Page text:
Swollen eyes in dogs is something that can create great concern to dog owners who are likely wondering what in the world happened to their best friend. If your dog woke up with the eyes the size of golf balls and a pitiful look on his face, you know that something is greatly amiss. What happened to your dog? And best of all, how can you help him? Veterinarian Dr. Ivana Crnec lists several potential causes of swollen eyes in dogs.
Causes of Swollen Eyes in Dogs
The most common and important causes of a swollen eye in dogs include allergies, conjunctivitis, glaucoma, foreign bodies, eye tumors and tear duct issues. Below is detailed information about these conditions.
Many allergens can cause swollen eyes in dogs. Common examples include bee and wasp stings, pollen, dust, human dander and certain types of grass.
The swelling associated with allergies is more sudden and more severe than the swelling associated with conjunctivitis and it usually includes swelling of the face and lips. It should be well-noted that sometimes the allergen can be inhaled or ingested.
Luckily, as alarming as it may seem, this type of eye swelling is easily treatable. Injectable antihistamines and steroids are enough to reverse the swelling and combat the allergen.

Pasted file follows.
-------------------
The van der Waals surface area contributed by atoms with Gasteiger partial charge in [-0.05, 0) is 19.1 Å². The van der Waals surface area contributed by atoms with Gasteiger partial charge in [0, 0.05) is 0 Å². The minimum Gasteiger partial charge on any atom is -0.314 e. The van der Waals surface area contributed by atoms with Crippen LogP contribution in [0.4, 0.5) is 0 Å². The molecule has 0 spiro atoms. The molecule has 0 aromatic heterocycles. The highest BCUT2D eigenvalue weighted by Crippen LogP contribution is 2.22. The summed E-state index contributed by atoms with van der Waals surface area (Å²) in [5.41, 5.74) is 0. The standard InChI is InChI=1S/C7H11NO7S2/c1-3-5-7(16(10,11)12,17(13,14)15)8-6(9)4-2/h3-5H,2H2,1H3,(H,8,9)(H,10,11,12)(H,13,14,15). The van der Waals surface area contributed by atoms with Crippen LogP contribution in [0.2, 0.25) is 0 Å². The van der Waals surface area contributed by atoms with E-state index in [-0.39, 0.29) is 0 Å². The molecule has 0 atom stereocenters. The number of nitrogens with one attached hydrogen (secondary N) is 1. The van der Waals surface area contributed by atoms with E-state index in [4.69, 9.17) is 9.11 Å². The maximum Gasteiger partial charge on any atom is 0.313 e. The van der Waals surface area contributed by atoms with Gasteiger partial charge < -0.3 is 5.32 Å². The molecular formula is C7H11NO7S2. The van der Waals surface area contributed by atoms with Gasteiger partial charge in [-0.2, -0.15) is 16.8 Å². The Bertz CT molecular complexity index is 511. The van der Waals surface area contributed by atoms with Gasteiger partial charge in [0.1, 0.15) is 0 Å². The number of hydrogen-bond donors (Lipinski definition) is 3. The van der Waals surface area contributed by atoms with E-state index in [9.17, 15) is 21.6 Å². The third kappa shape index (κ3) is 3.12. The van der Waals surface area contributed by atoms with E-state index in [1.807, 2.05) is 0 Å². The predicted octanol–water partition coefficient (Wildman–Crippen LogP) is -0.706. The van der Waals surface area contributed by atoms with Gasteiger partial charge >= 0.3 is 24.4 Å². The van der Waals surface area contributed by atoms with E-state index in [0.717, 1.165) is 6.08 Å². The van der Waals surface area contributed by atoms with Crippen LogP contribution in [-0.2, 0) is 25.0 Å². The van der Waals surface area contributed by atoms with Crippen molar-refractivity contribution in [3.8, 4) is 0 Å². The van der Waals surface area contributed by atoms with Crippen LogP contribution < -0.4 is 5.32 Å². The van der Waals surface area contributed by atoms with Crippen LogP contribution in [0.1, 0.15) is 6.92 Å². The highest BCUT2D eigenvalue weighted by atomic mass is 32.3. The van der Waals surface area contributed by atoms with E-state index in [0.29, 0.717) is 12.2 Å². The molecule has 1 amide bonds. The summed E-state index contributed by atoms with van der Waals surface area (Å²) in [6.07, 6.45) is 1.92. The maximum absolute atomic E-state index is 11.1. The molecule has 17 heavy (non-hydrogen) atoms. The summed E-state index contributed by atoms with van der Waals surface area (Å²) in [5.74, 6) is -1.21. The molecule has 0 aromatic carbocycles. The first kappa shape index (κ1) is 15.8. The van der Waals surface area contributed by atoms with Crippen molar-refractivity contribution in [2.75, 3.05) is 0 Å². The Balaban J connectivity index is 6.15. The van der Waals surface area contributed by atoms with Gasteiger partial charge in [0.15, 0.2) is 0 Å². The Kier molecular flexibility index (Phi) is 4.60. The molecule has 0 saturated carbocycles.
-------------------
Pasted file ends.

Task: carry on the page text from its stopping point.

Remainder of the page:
The term conjunctivitis indicates inflammation of the conjunctiva. This condition is popularly known as "pink eye." It can affect one or both eyes. If both eyes are affected, bacterial and viral infections are the usual culprits. Dogs with conjunctivitis will show the following signs and symptoms:
- Nasal discharge
- Behavioral changes (reluctance to eat and play).
The diagnosis includes scraping the conjunctiva and performing a tear test.
The treatment usually involves topical antibiotics to fight-off the infection. The viral conjunctivitis is highly contagious and hard to treat (it may take several months to recover). The bacterial conjunctivitis is also contagious but not so stubborn in terms of treatment.
Glaucoma is a medical term that indicates increased ocular pressure due to increased fluid production or insufficient fluid drainage. There are two types of glaucoma:
- Primary – when the pressure is abnormally high, but the eye is otherwise healthy. This type is common in Basset Hounds, Beagles and Cocker Spaniels.
- Secondary – when the pressure increases secondary to trauma or as a consequence of certain diseases. The most common underlying culprits are lens luxation, uveitis and eye tumors.
The clinical manifestation of glaucoma includes the following signs and symptoms:
- Swelling and bulging of the affected eye
- Excessive tearing
- Cloudy cornea
- Obvious eye pain
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In cases of glaucoma, timing is of the essence. Reducing the pressure on time is crucial for preserving vision. The pressure can be reduced with medication that either decrease the fluid production or promote better drainage.
Pain management is also an important part of the glaucoma treatment. If the standard drugs are not working, the vet will suggest surgery. In extreme cases, if the eye has lost its seeing ability, to relieve the pain, the vet may suggest removing the eye (enucleation).
Lacerations, ulcers and eye infections are all possible complications of foreign bodies in the eye. The most commonly found foreign bodies include grains of sand, foxtails and grass awns. These foreign bodies irritate the surface of the eye and eventually damage the cornea.